There are distinct economic advantages to utilizing a conservation design for the development of residential subdivisions. These include:

  • Review periods often proceed more smoothly since the designers have usually taken into account many of the concerns that the city or county planning departments would be working to resolve, therefore avoiding many of the disputes and conflicts over design.
  • An opportunity to reduce the infrastructure engineering and construction costs for single-family lots and multifamily units. The layout is clustered and more compact, often more like a village layout. There are often fewer waterway and wetland crossings, there are fewer linear feet of roadways and less pavement, the costs of stormwater-management facilities are lessened, and shorter electrical and water-utility lines are needed due to the more compact layouts.
  • An opportunity to market this sort of development for an environmentally oriented community. The presence of woodlands, stream and wetland-preserve areas, wildlife meadows and active farmland are all amenities that can be promoted in the marketing of the subdivision. Also, greenways and walkable corridors in the subdivision are desirable amenities on open spaces in these subdivisions; especially if there are connections into greenway corridors in the larger community and neighboring cities.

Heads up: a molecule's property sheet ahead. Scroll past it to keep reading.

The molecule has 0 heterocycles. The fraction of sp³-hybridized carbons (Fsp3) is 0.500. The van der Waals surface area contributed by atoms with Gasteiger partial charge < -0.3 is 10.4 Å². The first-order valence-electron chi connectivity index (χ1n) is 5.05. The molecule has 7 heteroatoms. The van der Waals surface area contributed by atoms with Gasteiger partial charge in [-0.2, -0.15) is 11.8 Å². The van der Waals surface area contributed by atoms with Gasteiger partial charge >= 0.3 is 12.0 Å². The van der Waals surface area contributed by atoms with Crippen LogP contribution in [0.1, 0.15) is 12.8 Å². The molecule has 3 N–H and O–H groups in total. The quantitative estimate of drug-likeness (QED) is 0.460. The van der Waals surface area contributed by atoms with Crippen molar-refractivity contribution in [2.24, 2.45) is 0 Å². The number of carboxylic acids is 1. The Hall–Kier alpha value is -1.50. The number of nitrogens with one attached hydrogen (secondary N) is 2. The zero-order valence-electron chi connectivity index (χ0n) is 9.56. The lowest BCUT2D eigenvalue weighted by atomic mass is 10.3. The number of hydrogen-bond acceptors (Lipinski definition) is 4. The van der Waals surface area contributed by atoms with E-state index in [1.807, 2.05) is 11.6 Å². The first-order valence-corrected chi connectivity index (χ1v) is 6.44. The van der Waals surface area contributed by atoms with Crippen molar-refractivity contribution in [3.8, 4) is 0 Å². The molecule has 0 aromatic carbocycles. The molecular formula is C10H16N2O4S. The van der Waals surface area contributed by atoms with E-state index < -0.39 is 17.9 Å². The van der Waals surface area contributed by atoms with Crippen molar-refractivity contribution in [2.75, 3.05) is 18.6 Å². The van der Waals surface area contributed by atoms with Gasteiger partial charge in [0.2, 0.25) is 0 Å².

• Conservation subdivisions have been documented to appreciate in value faster than their counterparts in conventional residential developments. 
  • The presence of natural and recreational areas within these conservation subdivisions help to reduce the demand for public open spaces, parklands, recreational areas and other areas for the local governments’ requirements. This will also be an attractive factor to local plan reviewing bodies at the city and county levels.